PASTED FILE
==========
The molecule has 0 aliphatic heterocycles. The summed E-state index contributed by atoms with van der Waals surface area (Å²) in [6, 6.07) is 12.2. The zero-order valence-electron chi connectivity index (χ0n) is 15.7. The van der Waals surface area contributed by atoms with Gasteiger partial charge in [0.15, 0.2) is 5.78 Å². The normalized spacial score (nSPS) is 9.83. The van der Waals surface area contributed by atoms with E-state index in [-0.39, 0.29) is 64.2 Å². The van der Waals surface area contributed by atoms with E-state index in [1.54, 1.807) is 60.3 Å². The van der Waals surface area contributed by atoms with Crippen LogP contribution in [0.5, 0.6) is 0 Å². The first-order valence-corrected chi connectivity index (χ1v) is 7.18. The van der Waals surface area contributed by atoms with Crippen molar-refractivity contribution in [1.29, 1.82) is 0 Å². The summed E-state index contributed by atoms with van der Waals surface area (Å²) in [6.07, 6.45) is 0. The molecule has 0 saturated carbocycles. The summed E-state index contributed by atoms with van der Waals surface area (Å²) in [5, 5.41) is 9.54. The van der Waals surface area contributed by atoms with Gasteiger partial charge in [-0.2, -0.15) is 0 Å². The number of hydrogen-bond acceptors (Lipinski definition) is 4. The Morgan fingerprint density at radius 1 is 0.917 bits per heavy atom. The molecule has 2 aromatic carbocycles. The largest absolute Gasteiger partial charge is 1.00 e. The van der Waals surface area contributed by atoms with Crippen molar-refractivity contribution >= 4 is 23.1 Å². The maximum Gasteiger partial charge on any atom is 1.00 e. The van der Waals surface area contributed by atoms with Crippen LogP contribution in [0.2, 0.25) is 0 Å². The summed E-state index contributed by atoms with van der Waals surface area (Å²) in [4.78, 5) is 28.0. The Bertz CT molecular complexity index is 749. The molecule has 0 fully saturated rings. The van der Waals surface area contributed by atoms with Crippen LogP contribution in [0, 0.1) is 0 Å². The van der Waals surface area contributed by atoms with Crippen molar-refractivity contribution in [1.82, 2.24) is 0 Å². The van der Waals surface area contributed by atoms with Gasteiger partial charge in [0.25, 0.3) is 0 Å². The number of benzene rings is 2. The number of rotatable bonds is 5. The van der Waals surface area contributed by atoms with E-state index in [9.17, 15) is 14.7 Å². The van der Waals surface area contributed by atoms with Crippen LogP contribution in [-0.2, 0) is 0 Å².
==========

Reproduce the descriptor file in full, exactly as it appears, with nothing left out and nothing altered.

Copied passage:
The molecule has 0 aliphatic heterocycles. The summed E-state index contributed by atoms with van der Waals surface area (Å²) in [6, 6.07) is 12.2. The zero-order valence-electron chi connectivity index (χ0n) is 15.7. The van der Waals surface area contributed by atoms with Gasteiger partial charge in [0.15, 0.2) is 5.78 Å². The normalized spacial score (nSPS) is 9.83. The van der Waals surface area contributed by atoms with E-state index in [-0.39, 0.29) is 64.2 Å². The van der Waals surface area contributed by atoms with E-state index in [1.54, 1.807) is 60.3 Å². The van der Waals surface area contributed by atoms with Crippen LogP contribution in [0.5, 0.6) is 0 Å². The first-order valence-corrected chi connectivity index (χ1v) is 7.18. The van der Waals surface area contributed by atoms with Crippen molar-refractivity contribution in [1.29, 1.82) is 0 Å². The summed E-state index contributed by atoms with van der Waals surface area (Å²) in [6.07, 6.45) is 0. The molecule has 0 saturated carbocycles. The summed E-state index contributed by atoms with van der Waals surface area (Å²) in [5, 5.41) is 9.54. The van der Waals surface area contributed by atoms with Gasteiger partial charge in [-0.2, -0.15) is 0 Å². The number of hydrogen-bond acceptors (Lipinski definition) is 4. The Morgan fingerprint density at radius 1 is 0.917 bits per heavy atom. The molecule has 2 aromatic carbocycles. The largest absolute Gasteiger partial charge is 1.00 e. The van der Waals surface area contributed by atoms with Crippen molar-refractivity contribution >= 4 is 23.1 Å². The maximum Gasteiger partial charge on any atom is 1.00 e. The van der Waals surface area contributed by atoms with Crippen LogP contribution in [0.2, 0.25) is 0 Å². The summed E-state index contributed by atoms with van der Waals surface area (Å²) in [4.78, 5) is 28.0. The Bertz CT molecular complexity index is 749. The molecule has 0 fully saturated rings. The van der Waals surface area contributed by atoms with Crippen LogP contribution in [0, 0.1) is 0 Å². The van der Waals surface area contributed by atoms with Crippen molar-refractivity contribution in [1.82, 2.24) is 0 Å². The van der Waals surface area contributed by atoms with Gasteiger partial charge in [0.25, 0.3) is 0 Å². The number of benzene rings is 2. The number of rotatable bonds is 5. The van der Waals surface area contributed by atoms with E-state index in [9.17, 15) is 14.7 Å². The van der Waals surface area contributed by atoms with Crippen LogP contribution in [-0.2, 0) is 0 Å².